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Yea i hear ya. Some people just like having a lower that isn't on any type of list if there is ever a gun confiscation or whatever, (paranoid)and some people just actually enjoy doing the work and things of this nature lol
Link Posted: 1/20/2014 11:54:27 AM EDT
I am doing this project because I enjoy the work and getting some more experience in the gunsmithing field
Link Posted: 1/20/2014 1:12:46 PM EDT
[Last Edit: 1/20/2014 1:14:15 PM EDT by Dano523]
Link Posted: 1/20/2014 2:19:01 PM EDT
If you bothered to read my title and whole post you would see that it is a polymer lower not metal
Link Posted: 1/20/2014 3:10:55 PM EDT
I would stand behind a steel plate the first time you TRY to fire it  Plastic or metal, doesn't matter, no one can perform precision machining with a hand drill and a die grinder (Dremel.)



Building things without the proper tools only leads to failure.
Link Posted: 1/20/2014 7:38:46 PM EDT

Discussion ForumsJump to Quoted PostQuote History
Originally Posted By Banger:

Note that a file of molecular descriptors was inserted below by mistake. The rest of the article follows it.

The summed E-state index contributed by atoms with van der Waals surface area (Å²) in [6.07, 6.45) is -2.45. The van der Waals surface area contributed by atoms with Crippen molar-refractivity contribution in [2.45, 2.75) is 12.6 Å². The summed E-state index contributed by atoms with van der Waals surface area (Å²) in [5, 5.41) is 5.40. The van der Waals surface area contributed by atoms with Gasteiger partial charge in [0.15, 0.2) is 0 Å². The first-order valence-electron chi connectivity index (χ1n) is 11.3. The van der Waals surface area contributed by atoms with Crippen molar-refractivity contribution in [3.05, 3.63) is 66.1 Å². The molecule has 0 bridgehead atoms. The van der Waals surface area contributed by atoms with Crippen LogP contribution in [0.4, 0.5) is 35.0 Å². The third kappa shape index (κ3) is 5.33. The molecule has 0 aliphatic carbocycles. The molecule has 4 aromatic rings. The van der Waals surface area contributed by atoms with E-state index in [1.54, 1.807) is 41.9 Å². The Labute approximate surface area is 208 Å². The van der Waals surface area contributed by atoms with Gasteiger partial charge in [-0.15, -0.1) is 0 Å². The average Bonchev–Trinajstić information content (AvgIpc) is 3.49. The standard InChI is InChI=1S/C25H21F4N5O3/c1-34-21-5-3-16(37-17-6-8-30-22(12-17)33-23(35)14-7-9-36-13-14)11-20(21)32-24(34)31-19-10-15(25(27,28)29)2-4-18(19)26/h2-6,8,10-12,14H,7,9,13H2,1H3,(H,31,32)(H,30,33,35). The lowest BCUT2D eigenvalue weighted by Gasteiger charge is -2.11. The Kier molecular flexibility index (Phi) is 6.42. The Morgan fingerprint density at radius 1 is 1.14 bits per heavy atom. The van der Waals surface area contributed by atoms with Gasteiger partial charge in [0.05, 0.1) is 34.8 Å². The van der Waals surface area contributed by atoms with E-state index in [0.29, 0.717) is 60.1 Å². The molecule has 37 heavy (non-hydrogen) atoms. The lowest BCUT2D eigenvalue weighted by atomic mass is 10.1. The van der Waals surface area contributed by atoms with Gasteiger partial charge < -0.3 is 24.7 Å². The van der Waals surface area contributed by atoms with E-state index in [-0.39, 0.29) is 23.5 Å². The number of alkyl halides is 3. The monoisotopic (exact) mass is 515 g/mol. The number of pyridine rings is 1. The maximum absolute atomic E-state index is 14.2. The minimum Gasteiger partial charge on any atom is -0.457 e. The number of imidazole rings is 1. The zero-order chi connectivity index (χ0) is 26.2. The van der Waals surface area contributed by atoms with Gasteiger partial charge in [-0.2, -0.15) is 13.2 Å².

I would stand behind a steel plate the first time you TRY to fire it  Plastic or metal, doesn't matter, no one can perform precision machining with a hand drill and a die grinder (Dremel.)



Building things without the proper tools only leads to failure.
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An AR lower does not have to be a precision thing. Admittedly an hand drill and a Dremel is a stretch, but a drill press will work just fine. As for the OP, may not be able to fix this one.  



 
Link Posted: 1/21/2014 3:07:39 AM EDT
Link Posted: 1/21/2014 4:39:35 AM EDT
Needs pics.  If the break through to the mag release is small enough there won't be a problem except dirt can get into the spring area easier.  Any two part putty epoxy should work.  Jb weld may work.  I use a two part epoxy to bond and repair plastic prototypes.  It looks like 2 colors of play dough in a cylinder, one wrapped around another.  Cut off a piece, need together until color changes, then apply.  It's sold as a way to seal water line leaks. Oatey fix-it stick is one brand of the two part rigid epoxy.
Link Posted: 1/21/2014 5:09:32 PM EDT
[Last Edit: 1/21/2014 5:10:09 PM EDT by Dano523]
Link Posted: 1/21/2014 6:47:34 PM EDT
Discussion ForumsJump to Quoted PostQuote History
Originally Posted By Dano523:
Get the receiver welded back up to over-build the destroyed area (plastic welder), then try again.



But here's the point that I do not understand,
You can get a finished/completed anodized receiver for less money that most 80% receivers cost.   Furthermore, since the 80% receiver has to be milled to that portion in the first place, then why doesn't the 80% manufacturer just get his FFL, and finish the dam thing off while it still in the CNC to begin with (read two mins more worth of work for the machine)?